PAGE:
An exhibition at the Ashmoleon brings together a wonderful collection of American avant-garde works rarely seen on this side of the Atlantic. Lilias Wigan takes an in-depth look at one of the key works: Water, by Charles Sheeler.
During the interwar periods of the 1920s and 30s, American artists like Edward Hopper, George Ault, Marsden Hartley and Charles Sheeler crossed the Atlantic to experience art of the Italian, French and German masters.
Inspired, they returned home and sought a separate language from their European counterparts, aiming to achieve a style which the avant-garde photographer Alfred Stieglitz described as, ‘America without that damned French flavor!’
They moved away from figurative art and instead made geometric, abstract depictions of the modern world. Their paintings are detached, often with vast planes of uninterrupted colour or form. A new exhibition at the Ashmolean Museum in Oxford is bringing the distinctive aesthetic of the American avant-garde to Britain: America’s Cool Modernism; O’Keeffe to Hopper celebrates all the artists mentioned above, including some Stieglitz’s photography.
Charles Sheeler’s ‘cool’ response to modernity shows in the work on this page, Water, an austere depiction of a water distribution plant.
Painted in 1945, toward the end of World War II and in the shadow of the world’s first deployment of an atomic bomb, the scene in Water is, ironically, bone-dry. Machinery details are reduced to simple forms, their uniformity uncompromising.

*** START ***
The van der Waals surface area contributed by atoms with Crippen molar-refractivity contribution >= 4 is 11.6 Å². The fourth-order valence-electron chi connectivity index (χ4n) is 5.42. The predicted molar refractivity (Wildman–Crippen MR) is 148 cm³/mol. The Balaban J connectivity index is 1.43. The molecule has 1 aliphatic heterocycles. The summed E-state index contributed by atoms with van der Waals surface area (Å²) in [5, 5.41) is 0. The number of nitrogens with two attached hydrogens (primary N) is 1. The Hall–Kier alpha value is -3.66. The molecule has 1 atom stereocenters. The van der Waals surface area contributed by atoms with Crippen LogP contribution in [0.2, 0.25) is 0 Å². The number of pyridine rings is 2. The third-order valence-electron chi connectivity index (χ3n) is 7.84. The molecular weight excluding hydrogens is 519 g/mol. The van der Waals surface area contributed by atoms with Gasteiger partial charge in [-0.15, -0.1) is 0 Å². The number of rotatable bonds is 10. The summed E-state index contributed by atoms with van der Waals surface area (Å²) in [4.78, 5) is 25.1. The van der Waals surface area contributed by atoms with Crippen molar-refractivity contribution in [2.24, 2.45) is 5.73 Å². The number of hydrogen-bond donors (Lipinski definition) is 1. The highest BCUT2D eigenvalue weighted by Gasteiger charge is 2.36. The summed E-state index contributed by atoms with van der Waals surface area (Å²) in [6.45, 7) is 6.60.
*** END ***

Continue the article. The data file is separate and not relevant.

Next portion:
The sheer scale of the plant dominates a cropped composition, which is devoid of any human activity. Sheeler highlights this absence of the natural, suggesting a sense of anxiety toward industrial change.
His career in commercial photography plays a significant part in his painted work; he explores light, using hard-edged shadows to intensify the construction’s intrusive character. Although playful light dances on the surface of the metal – a seductive style used in advertising – the vast tubular forms lie under an ominous cloud.
Some artists in this exhibition echo Sheeler’s apprehensive voice around modernity – Edward Hopper with his eerie cityscapes, for example. Others champion the buoyancy of modern developments.
What is most arresting though is that, despite their broad spread across the United States, these artists shaped a harmonised American vision. Many of these pictures are not in British collections and are consequently little-known here. This is a chance to familiarise yourself with their radical interpretations before they are returned.
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